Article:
The consequences of waiting until the last minute to deal with the database

One common technique for managing database changes when releasing software is to establish a development database in addition to a production database. The development database is often a copy of production from some point in the past and serves as a point of experimentation for changes.

Whether there’s one developer or many, this database becomes the record of truth for the next version of the application.

When the time comes to release the next version of the application, the changes made in the development database have to be migrated to the production database.

Some rely upon memory to do this. Chances are, at least if you want to double check your work, you’ll use a tool to compare the production and development database. The tool will spit out changes. You’ll review the changes, perhaps make adjustments, and then apply them in production.

This approach may work with small projects but quickly grows unruly. Here are a few of the problems:

  • The development database contains what changed, at least once you’ve made a comparison and produced a list of changes, but it doesn’t contain who made the change, why it was made, when it was made and how it was made.
    • This makes it difficult to understand the historical context that guided the current state of the database.
    • Not having this information makes the nature of deciding what changes are necessary even more difficult. Especially with larger teams. It’s possible someone experimented in development and didn’t rollback their changes. It takes time, during the middle of trying to release your application, to do the detective work necessary to figure out what’s necessary.
  • Mistakes will be made and changes that aren’t intended will eventually be released to production. This will cause problems and risk losing production data.
  • While structural (schema) comparisons may seem straight forward and many tools can automate recommended migration scripts, detecting data changes is impossible to automate. You can compare the data, but that’s not going to scale well. You will miss data changes. By data changes, I mean things like splitting the data in a column into two columns. For example, splitting a name field into first and last name. Or, splitting a table to create a one to many relationship. For example, a contact table that has name and address being split so that a contact can have multiple addresses. The development database alone cannot tell you how the change was made. Not only will you likely miss it, even if you notice it, you may not replicate the correct change in production.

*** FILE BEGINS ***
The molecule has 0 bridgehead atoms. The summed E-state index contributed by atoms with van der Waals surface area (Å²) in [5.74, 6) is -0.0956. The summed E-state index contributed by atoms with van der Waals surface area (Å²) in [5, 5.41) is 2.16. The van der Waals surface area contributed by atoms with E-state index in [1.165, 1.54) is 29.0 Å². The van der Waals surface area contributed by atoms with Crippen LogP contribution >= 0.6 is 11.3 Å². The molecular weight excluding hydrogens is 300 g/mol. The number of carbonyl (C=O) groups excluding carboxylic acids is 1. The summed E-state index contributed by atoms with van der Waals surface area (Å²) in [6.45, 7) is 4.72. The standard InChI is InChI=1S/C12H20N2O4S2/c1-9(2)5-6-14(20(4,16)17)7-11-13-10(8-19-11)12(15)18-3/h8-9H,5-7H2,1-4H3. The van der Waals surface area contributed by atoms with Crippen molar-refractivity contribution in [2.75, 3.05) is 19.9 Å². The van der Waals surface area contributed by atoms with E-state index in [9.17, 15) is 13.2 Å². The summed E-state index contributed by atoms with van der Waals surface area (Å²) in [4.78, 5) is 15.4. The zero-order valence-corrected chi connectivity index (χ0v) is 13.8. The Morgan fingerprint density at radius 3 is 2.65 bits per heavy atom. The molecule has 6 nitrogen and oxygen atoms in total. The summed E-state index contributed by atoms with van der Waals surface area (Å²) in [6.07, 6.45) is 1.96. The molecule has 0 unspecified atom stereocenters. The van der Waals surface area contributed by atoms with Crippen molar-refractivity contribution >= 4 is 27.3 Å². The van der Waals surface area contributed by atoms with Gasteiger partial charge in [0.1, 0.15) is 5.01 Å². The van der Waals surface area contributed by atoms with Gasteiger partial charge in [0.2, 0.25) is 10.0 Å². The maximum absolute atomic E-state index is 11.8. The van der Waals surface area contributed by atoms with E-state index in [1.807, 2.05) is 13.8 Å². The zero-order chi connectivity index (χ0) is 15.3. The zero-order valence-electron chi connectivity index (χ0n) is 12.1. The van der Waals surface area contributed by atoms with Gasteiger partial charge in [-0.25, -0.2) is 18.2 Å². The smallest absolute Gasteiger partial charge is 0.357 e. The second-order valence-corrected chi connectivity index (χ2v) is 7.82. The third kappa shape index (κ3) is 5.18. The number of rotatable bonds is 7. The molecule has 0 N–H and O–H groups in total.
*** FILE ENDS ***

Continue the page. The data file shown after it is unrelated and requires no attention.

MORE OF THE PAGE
• Because you’re reverse engineering changes, you can’t have much confidence in the result.
  • If you release changes by diffing, chances are you don’t have any tests of the changes. There may be edge cases you fail to replicate when you reverse engineer what changed.
  • It’s difficult to align changes to the database with changes to the application’s code. This makes it difficult to understand how the two pieces work together. The database and application code may diverge over time.
  • Changing the database is painful. The more you do it, the more painful it is.
  • People will fear making changes to the database. The more that’s changed, the more investigative work that will be necessary come time to release. Nobody likes to delay releases. So naturally people will tend not to make changes, even necessary changes like renaming constructs in the database to match the application’s code evolution.
  • People will tend to reuse existing database structures for unintended purposes, just to avoid making changes to the database.
  • You’re duplicating efforts to reverse engineer the changes. This is wasteful. The changes were made at one point in time, not long ago most likely. Someone, perhaps your past self, had the change in their hand at one point.
  • This process inevitably delays releasing your software and it adds an extreme degree of risk at a time when risks should be minimized.
  • Until you reverse engineer the changes, you won’t have anything to test with to find out about problems. Once you have the scripts you can test them with a backup of production, but you’re not getting these scripts until it’s time to release. Perhaps a change doesn’t jive with the data in a production database but works smoothly with the data in a development database. At best you’ll catch problems when you’re releasing. But at that point, why the change was made is likely lost. Ideally you would find out about problems when you were making the changes.
  • The rushed nature of releasing software, because of all the problems that arise, mean the problems will tend to arise after you release because you don’t take the time to be thorough during the release.
  • You’ll be more anxious during a release, and rightfully so. Instead of being excited about delivering valuable new software.
  • You’ll tend to put off releases because of this. That only makes the amount of changes pile up and makes things worse. Fear leads to delay, delay leads to changes piling up, bigger changes increases risk which in turn increases fear. A positive feedback loop emerges (note: positive feedback loops are not a good thing here).
  • Manually applying changes to production databases takes magnitudes longer than automatically applying the changes. It also requires manual verification that the changes were successful. Perhaps running another comparison to make sure things match up and then manually reviewing the results. Another opportunity to miss something.
  • Hopefully you have a backup of your development database.

Many of these problems are similar to the problems you would have if you didn’t use a system of version control to manage your application’s code.